Banking associations, leading financial institutions and now a number of House Republicans are coming out with grave concerns and – in the case of some big banks – outright if still quiet opposition to a comprehensive tax overhaul being proposed by the head of the House Ways and Means Committee.
The latest group joining the opposition, 54 House Republicans, is notable since because the tax reform plan is being floated by the Republican chairman of the Ways and Means Committee.
“While we support the objectives of broad tax reform, we have concerns about the impact that a tax on lending institutions would have the availability and cost of credit,” said David Stevens, president and CEO of the Mortgage Bankers Association. “The housing market is still in recovery mode, a recovery that could be put in jeopardy by any further tightening of credit.”
At issue is the excise tax on financial institutions. U.S. Rep. Dave Camp, R-Mich., unveiled his Tax Reform Act of 2014 in late February, and critics say it could drastically increase taxes on homeowners and homebuyers, and which would levy a new lending tax on financial institutions. Supporters say the tax reform bill would drastically simplify the Brobdinaggian U.S. tax code.
Bank of America (BAC), Goldman Sachs (GS), JPMorgan Chase & Co. (JPM)) and others are, sources say, starting to plan strategies to pressure GOP lawmakers, including withholding campaign contributions even as they lobby lawmakers to resist that excise tax in particular.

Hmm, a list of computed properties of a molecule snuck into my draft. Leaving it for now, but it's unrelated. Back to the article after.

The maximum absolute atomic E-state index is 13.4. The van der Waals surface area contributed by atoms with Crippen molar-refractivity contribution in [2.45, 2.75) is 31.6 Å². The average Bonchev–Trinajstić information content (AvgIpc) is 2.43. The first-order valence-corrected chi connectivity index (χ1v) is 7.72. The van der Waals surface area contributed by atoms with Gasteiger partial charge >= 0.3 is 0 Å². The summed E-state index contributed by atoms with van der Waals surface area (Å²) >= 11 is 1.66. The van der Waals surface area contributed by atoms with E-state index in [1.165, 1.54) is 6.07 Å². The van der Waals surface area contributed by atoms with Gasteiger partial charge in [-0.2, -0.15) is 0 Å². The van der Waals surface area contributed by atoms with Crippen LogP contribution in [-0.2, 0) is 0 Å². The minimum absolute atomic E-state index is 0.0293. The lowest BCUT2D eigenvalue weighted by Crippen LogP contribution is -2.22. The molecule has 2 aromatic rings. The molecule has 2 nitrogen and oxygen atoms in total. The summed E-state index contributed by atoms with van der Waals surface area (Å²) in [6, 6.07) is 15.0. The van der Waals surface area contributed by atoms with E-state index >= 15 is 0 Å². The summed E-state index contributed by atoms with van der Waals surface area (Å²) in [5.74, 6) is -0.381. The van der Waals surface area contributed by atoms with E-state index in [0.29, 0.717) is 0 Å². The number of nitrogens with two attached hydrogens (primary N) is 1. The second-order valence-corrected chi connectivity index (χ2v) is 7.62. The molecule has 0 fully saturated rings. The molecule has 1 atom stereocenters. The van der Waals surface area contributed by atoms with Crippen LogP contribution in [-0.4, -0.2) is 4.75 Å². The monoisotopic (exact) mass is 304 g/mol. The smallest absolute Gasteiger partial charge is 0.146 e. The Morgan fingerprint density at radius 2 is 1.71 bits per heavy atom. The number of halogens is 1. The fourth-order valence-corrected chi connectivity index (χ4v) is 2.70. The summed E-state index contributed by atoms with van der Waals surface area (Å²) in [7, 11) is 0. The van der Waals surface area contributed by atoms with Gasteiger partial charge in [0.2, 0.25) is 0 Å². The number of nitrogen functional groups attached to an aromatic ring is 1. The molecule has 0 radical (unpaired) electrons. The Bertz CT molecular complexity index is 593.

The Wall Street Journal reported on Monday that Goldman Sachs was putting a hold on plans to hold a fundraiser for the National Republican Congressional Committee “because of concerns about Mr. Camp's bank-tax proposal.”
The letter from the 54 Republican lawmakers is the latest salvo in a conflict escalating unexpectedly. The letter, wherein signatories say they welcome Camp’s overall approach but have concerns about the financial institution excise tax, can be read here.
“In keeping with our support for pro-growth reform, we strongly oppose the new lending tax on financial institutions that is included in the Chairman’s proposal. Such a tax will hurt economic growth and job creation by increasing the cost of capital for American families and business, and undermining U.S. global financial competitiveness. Furthermore, a tax that singles out one specific industry is utterly inconsistent with the fundamental goals of tax reform to lower rates, broaden the base, and remove industry specific treatments,” said Financial Services Forum president and CEO Rob Nichols.
“We strongly urge policymakers to reject this arbitrary lending tax and instead place their focus on achieving pro-growth tax reform with policies that increase economic growth and expand access to sound lending and credit,” Nichols said.
Capitol Hill watchers say initially it was believed that Camp’s tax reform plan, while it has merits, had little or no chance of getting beyond the House at best.
However, the plan has begun to receive more broad and bipartisan support, even though most in Washington don’t expect the reform bill to come into play until after the 2014 mid-term election.